Garo Yeriazarian
Software Whisperer

Sample JavaScript Application Part 1 - Frontend

April 15, 2020


In the last segment, we setup an initial empty Firebase application and got environment working. Now we’ll add a new frontend to the application to show a simple map view and let us search for our current location and other useful things.

If you’re just seeing this, you should start with the first article in the series instead: Sample JavaScript Application Introduction.

These instructions will walk through updating the frontend to add a free map control and have it do some searching for us.

Looking at our Project in Visual Studio Code

At the end of the previous article if you were following along, you would’ve launched Visual Studio Code to see the project folder. If you launch Visual Studio Code right now, you should either see that same folder, or you may need to find it in your recent items.


Once we have the folder open in Visual Studio Code, we can easily get to the terminal from within here, and we can manipulate the HTML files. Since this may be your first time using Visual Studio Code, we can do a quick tour.

On the left side, you’ll see some icons that represent which left-side pane to show.


Your icons may look different from mine (I’m using a “Dark” mode theme and I have a few more extensions installed that add extra functionality to the environment).

The first icon is for your “Explorer” which shows the files that are available in your project.

The second icon (the magnifying glass) is a “Search” function that lets you search for words across all your files.

The third icon is for Source Control (Git specifically) which lets you save your work.

The rest you can read on your own through the Visual Studio Code Documentation.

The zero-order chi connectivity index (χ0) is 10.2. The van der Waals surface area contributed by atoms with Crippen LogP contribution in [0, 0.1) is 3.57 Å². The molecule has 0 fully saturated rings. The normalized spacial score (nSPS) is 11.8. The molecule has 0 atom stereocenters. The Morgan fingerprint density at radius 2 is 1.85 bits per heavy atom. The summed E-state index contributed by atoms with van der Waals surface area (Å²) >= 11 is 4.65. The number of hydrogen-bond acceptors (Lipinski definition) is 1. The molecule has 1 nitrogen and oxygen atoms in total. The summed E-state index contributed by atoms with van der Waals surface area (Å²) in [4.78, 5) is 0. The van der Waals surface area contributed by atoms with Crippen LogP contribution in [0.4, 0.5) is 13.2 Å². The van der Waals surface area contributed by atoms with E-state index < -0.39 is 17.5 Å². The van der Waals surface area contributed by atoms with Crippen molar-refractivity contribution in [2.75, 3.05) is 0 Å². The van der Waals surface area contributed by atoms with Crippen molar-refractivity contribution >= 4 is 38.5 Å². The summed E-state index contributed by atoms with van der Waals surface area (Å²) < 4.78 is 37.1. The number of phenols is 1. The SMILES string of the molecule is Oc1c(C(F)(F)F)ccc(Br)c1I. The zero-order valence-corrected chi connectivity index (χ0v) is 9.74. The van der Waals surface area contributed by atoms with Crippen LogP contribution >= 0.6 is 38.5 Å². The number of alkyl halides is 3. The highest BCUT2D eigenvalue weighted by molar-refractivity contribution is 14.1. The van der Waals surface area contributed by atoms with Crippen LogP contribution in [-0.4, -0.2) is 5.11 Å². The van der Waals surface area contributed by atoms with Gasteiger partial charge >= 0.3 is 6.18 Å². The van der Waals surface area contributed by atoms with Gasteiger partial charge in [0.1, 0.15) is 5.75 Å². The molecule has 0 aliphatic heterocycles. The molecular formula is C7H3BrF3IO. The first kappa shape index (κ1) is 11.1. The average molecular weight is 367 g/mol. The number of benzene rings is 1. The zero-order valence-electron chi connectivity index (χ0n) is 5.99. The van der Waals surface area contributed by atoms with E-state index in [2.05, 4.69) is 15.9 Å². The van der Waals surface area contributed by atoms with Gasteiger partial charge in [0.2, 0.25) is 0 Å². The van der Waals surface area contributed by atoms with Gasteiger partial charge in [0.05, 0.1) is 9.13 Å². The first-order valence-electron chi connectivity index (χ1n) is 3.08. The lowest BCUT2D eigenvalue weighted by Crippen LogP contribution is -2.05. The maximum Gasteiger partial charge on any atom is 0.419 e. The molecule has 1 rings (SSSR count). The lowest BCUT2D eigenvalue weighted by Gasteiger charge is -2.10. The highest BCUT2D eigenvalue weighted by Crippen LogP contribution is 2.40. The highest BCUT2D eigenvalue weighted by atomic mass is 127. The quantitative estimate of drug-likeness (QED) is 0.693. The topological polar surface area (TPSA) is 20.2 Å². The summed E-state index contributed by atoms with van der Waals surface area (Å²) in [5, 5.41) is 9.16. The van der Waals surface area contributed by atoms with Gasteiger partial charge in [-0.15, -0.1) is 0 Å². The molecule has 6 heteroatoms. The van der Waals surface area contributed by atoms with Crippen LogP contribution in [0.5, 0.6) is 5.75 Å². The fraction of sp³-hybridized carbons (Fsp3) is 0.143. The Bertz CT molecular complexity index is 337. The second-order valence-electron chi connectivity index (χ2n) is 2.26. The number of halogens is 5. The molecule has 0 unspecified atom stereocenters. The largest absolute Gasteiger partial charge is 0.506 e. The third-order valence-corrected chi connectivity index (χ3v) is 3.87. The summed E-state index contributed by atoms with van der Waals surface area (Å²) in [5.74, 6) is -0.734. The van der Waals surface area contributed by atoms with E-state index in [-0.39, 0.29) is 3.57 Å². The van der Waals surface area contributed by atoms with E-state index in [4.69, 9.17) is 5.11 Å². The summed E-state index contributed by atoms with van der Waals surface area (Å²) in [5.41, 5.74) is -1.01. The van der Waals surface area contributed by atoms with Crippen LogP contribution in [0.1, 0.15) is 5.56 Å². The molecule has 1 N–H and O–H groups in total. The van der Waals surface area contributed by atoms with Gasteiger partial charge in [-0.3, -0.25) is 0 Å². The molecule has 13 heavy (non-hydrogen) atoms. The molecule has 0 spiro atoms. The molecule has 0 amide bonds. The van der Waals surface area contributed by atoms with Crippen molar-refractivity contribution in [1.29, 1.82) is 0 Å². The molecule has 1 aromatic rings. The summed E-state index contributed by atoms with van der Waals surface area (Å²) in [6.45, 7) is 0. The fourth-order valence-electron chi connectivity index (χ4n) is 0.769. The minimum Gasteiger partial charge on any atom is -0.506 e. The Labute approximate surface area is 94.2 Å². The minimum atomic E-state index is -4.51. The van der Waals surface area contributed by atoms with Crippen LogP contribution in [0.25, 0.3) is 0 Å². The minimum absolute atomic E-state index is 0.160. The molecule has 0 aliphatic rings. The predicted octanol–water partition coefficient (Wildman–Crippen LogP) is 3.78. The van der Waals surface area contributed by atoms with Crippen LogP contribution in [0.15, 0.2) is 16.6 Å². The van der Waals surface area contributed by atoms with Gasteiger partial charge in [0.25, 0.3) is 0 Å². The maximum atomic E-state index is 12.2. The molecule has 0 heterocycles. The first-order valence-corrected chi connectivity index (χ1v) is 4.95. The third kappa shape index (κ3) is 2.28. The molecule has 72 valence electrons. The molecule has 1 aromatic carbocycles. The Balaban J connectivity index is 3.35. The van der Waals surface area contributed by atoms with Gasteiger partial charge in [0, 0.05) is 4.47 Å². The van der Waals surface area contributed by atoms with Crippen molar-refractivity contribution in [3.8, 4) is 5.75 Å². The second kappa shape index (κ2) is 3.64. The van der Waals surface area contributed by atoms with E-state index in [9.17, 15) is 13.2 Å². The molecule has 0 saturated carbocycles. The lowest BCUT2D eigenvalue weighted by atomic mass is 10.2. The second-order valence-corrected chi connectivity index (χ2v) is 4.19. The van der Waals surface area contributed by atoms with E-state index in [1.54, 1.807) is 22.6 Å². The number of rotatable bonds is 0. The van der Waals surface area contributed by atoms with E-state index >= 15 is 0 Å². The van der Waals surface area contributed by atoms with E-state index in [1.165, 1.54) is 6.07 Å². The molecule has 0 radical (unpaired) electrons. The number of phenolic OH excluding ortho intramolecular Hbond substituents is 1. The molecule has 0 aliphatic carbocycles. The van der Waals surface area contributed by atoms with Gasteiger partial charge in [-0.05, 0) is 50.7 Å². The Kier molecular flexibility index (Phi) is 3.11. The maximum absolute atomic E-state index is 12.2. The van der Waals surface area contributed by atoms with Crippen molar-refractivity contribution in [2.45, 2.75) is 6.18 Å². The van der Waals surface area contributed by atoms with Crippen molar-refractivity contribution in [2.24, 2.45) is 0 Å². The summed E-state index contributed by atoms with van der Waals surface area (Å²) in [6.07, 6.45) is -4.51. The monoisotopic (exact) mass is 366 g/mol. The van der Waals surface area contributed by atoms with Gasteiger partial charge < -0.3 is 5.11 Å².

Adding Maps to the Frontend

Finally, we’ll be adding a Map to the application. Make sure the “Explorer” pane is open (click on the first icon at the top left in Visual Studio Code), then expand the public folder by clicking on it, then double-click index.html.

You’ll see the template that was generated by Firebase. We need to get rid of the Firebase message and add our Map instead. You can find the new map code here:

The comments are posted within the code, and we’ll talk about a few key sections. But for now, copy the whole contents, delete everything in your index.html and replace it with this file. Then save your changes.

In the Terminal view, run:

firebase serve

And navigate to: http://localhost:5000 to see the result.


This example uses a few useful libraries:

  1. Leaflet: an open source mapping library that can use many different available mapping data sources (BSD-2 License)
  2. OpenStreetMap: open source map data that’s available for fair use, attribution is required (Open Data Commons Database License)

Open source libraries are freely available for just about any function you can imagine, however, you need to be careful of the license under which the software is offered. When in doubt, consult a legal professional (I’m not one). You can find a lot more information here: Software Licenses in Plain English.

You can also deploy this to your Firebase account:

firebase deploy

and it will be accessible using your Firebase web address. For example:

Layout of the Page

When you think of a website or a web application, you must first consider the layout. This page has a fairly simple layout:

Search Box and Header

Map Body

And that’s pretty much it.

To make this simple, we’re using a tool in CSS called ”Flexbox”. This allows us to setup a few simple rules for how each box should be laid out and resized.

<div class="mapcontainer">
<!-- search box and header -->
<!-- removed for simplicity -->
<!-- Map Body -->
<div id="map"></div>

We want the search box to be a “normal” size and take the whole horizontal space, and we want the map to fill the rest of the vertical space. Here’s what the main part looks like with the basic styles applied inline:

<div class="mapcontainer"